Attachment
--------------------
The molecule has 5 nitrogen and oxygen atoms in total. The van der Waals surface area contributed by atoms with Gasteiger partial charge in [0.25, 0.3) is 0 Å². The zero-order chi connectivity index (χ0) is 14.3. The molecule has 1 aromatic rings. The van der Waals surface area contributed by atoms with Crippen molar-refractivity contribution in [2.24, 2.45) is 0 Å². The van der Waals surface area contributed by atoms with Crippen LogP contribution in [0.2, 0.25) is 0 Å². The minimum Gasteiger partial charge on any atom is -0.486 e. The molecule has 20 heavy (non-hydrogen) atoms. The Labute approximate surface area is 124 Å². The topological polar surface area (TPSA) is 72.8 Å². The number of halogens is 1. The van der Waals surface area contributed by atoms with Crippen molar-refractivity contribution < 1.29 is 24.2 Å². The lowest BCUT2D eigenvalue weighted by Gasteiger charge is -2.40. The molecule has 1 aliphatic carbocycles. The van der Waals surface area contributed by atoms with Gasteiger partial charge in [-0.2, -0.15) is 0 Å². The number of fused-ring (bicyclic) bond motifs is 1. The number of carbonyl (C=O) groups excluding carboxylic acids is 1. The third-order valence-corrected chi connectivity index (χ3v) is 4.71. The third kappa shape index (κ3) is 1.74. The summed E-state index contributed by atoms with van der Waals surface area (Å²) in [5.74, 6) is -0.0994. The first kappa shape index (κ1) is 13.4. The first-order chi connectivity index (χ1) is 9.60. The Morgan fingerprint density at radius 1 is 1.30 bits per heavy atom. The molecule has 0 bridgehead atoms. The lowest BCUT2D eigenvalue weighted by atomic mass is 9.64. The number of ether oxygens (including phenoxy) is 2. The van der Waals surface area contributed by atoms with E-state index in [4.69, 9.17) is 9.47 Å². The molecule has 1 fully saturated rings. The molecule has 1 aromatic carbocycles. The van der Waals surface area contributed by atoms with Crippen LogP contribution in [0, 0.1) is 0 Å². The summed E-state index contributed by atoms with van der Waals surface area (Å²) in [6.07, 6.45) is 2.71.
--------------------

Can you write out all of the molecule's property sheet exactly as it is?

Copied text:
The molecule has 5 nitrogen and oxygen atoms in total. The van der Waals surface area contributed by atoms with Gasteiger partial charge in [0.25, 0.3) is 0 Å². The zero-order chi connectivity index (χ0) is 14.3. The molecule has 1 aromatic rings. The van der Waals surface area contributed by atoms with Crippen molar-refractivity contribution in [2.24, 2.45) is 0 Å². The van der Waals surface area contributed by atoms with Crippen LogP contribution in [0.2, 0.25) is 0 Å². The minimum Gasteiger partial charge on any atom is -0.486 e. The molecule has 20 heavy (non-hydrogen) atoms. The Labute approximate surface area is 124 Å². The topological polar surface area (TPSA) is 72.8 Å². The number of halogens is 1. The van der Waals surface area contributed by atoms with Crippen molar-refractivity contribution < 1.29 is 24.2 Å². The lowest BCUT2D eigenvalue weighted by Gasteiger charge is -2.40. The molecule has 1 aliphatic carbocycles. The van der Waals surface area contributed by atoms with Gasteiger partial charge in [-0.2, -0.15) is 0 Å². The number of fused-ring (bicyclic) bond motifs is 1. The number of carbonyl (C=O) groups excluding carboxylic acids is 1. The third-order valence-corrected chi connectivity index (χ3v) is 4.71. The third kappa shape index (κ3) is 1.74. The summed E-state index contributed by atoms with van der Waals surface area (Å²) in [5.74, 6) is -0.0994. The first kappa shape index (κ1) is 13.4. The first-order chi connectivity index (χ1) is 9.60. The Morgan fingerprint density at radius 1 is 1.30 bits per heavy atom. The molecule has 0 bridgehead atoms. The lowest BCUT2D eigenvalue weighted by atomic mass is 9.64. The number of ether oxygens (including phenoxy) is 2. The van der Waals surface area contributed by atoms with E-state index in [4.69, 9.17) is 9.47 Å². The molecule has 1 fully saturated rings. The molecule has 1 aromatic carbocycles. The van der Waals surface area contributed by atoms with Crippen LogP contribution in [0, 0.1) is 0 Å². The summed E-state index contributed by atoms with van der Waals surface area (Å²) in [6.07, 6.45) is 2.71.